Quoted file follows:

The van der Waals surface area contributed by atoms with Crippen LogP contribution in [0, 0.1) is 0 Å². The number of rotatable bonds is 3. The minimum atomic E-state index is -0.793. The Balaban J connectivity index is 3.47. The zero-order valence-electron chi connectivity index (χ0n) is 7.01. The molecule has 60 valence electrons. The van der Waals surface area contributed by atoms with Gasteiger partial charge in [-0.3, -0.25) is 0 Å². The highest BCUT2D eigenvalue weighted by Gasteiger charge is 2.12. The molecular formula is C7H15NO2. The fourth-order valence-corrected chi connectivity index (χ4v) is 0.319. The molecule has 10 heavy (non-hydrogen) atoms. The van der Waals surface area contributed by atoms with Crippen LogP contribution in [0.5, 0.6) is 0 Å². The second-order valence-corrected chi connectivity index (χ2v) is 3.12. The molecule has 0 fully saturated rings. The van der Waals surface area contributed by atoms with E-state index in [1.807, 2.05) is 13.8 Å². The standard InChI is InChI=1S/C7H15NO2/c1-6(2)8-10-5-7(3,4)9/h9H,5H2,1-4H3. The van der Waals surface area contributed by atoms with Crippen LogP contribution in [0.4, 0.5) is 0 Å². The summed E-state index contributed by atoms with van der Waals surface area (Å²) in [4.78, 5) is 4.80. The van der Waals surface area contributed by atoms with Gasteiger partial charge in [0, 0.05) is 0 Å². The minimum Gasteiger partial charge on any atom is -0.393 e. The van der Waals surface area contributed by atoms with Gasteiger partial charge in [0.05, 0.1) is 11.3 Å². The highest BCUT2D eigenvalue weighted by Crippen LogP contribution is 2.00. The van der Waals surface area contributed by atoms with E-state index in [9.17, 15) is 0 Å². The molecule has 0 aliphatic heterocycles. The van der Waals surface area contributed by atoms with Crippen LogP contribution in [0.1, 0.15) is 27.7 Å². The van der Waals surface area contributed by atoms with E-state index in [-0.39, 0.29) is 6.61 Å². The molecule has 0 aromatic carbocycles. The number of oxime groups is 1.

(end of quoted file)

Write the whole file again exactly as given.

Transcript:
The van der Waals surface area contributed by atoms with Crippen LogP contribution in [0, 0.1) is 0 Å². The number of rotatable bonds is 3. The minimum atomic E-state index is -0.793. The Balaban J connectivity index is 3.47. The zero-order valence-electron chi connectivity index (χ0n) is 7.01. The molecule has 60 valence electrons. The van der Waals surface area contributed by atoms with Gasteiger partial charge in [-0.3, -0.25) is 0 Å². The highest BCUT2D eigenvalue weighted by Gasteiger charge is 2.12. The molecular formula is C7H15NO2. The fourth-order valence-corrected chi connectivity index (χ4v) is 0.319. The molecule has 10 heavy (non-hydrogen) atoms. The van der Waals surface area contributed by atoms with Crippen LogP contribution in [0.5, 0.6) is 0 Å². The second-order valence-corrected chi connectivity index (χ2v) is 3.12. The molecule has 0 fully saturated rings. The van der Waals surface area contributed by atoms with E-state index in [1.807, 2.05) is 13.8 Å². The standard InChI is InChI=1S/C7H15NO2/c1-6(2)8-10-5-7(3,4)9/h9H,5H2,1-4H3. The van der Waals surface area contributed by atoms with Crippen LogP contribution in [0.4, 0.5) is 0 Å². The summed E-state index contributed by atoms with van der Waals surface area (Å²) in [4.78, 5) is 4.80. The van der Waals surface area contributed by atoms with Gasteiger partial charge in [0, 0.05) is 0 Å². The minimum Gasteiger partial charge on any atom is -0.393 e. The van der Waals surface area contributed by atoms with Gasteiger partial charge in [0.05, 0.1) is 11.3 Å². The highest BCUT2D eigenvalue weighted by Crippen LogP contribution is 2.00. The van der Waals surface area contributed by atoms with E-state index in [9.17, 15) is 0 Å². The molecule has 0 aliphatic heterocycles. The van der Waals surface area contributed by atoms with Crippen LogP contribution in [0.1, 0.15) is 27.7 Å². The van der Waals surface area contributed by atoms with E-state index in [-0.39, 0.29) is 6.61 Å². The molecule has 0 aromatic carbocycles. The number of oxime groups is 1.